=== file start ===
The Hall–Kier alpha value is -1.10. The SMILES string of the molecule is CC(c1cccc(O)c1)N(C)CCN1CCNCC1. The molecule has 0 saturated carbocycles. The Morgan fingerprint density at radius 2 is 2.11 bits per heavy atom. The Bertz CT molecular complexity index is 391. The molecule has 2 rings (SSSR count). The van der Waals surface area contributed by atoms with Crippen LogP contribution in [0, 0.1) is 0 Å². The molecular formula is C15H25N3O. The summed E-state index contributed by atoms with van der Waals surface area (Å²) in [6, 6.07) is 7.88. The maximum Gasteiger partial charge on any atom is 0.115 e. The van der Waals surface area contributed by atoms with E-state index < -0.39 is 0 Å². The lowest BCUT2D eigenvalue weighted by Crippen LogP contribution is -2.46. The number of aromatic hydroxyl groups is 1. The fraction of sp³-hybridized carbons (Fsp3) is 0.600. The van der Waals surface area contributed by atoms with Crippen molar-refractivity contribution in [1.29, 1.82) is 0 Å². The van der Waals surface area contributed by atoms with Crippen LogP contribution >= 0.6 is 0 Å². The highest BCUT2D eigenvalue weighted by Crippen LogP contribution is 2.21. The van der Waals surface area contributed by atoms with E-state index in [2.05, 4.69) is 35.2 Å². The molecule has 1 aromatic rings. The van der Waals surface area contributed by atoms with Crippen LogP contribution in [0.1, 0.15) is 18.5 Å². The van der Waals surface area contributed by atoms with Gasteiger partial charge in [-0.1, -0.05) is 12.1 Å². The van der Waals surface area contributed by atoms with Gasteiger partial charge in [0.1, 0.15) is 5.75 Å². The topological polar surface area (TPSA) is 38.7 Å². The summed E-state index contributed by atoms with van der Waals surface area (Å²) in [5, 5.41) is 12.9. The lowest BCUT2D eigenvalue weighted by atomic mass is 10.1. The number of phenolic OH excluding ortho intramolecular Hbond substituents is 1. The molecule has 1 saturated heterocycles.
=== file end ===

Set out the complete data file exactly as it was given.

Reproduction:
The Hall–Kier alpha value is -1.10. The SMILES string of the molecule is CC(c1cccc(O)c1)N(C)CCN1CCNCC1. The molecule has 0 saturated carbocycles. The Morgan fingerprint density at radius 2 is 2.11 bits per heavy atom. The Bertz CT molecular complexity index is 391. The molecule has 2 rings (SSSR count). The van der Waals surface area contributed by atoms with Crippen LogP contribution in [0, 0.1) is 0 Å². The molecular formula is C15H25N3O. The summed E-state index contributed by atoms with van der Waals surface area (Å²) in [6, 6.07) is 7.88. The maximum Gasteiger partial charge on any atom is 0.115 e. The van der Waals surface area contributed by atoms with E-state index < -0.39 is 0 Å². The lowest BCUT2D eigenvalue weighted by Crippen LogP contribution is -2.46. The number of aromatic hydroxyl groups is 1. The fraction of sp³-hybridized carbons (Fsp3) is 0.600. The van der Waals surface area contributed by atoms with Crippen molar-refractivity contribution in [1.29, 1.82) is 0 Å². The van der Waals surface area contributed by atoms with Crippen LogP contribution >= 0.6 is 0 Å². The highest BCUT2D eigenvalue weighted by Crippen LogP contribution is 2.21. The van der Waals surface area contributed by atoms with E-state index in [2.05, 4.69) is 35.2 Å². The molecule has 1 aromatic rings. The van der Waals surface area contributed by atoms with Crippen LogP contribution in [0.1, 0.15) is 18.5 Å². The van der Waals surface area contributed by atoms with Gasteiger partial charge in [-0.1, -0.05) is 12.1 Å². The van der Waals surface area contributed by atoms with Gasteiger partial charge in [0.1, 0.15) is 5.75 Å². The topological polar surface area (TPSA) is 38.7 Å². The summed E-state index contributed by atoms with van der Waals surface area (Å²) in [5, 5.41) is 12.9. The lowest BCUT2D eigenvalue weighted by atomic mass is 10.1. The number of phenolic OH excluding ortho intramolecular Hbond substituents is 1. The molecule has 1 saturated heterocycles.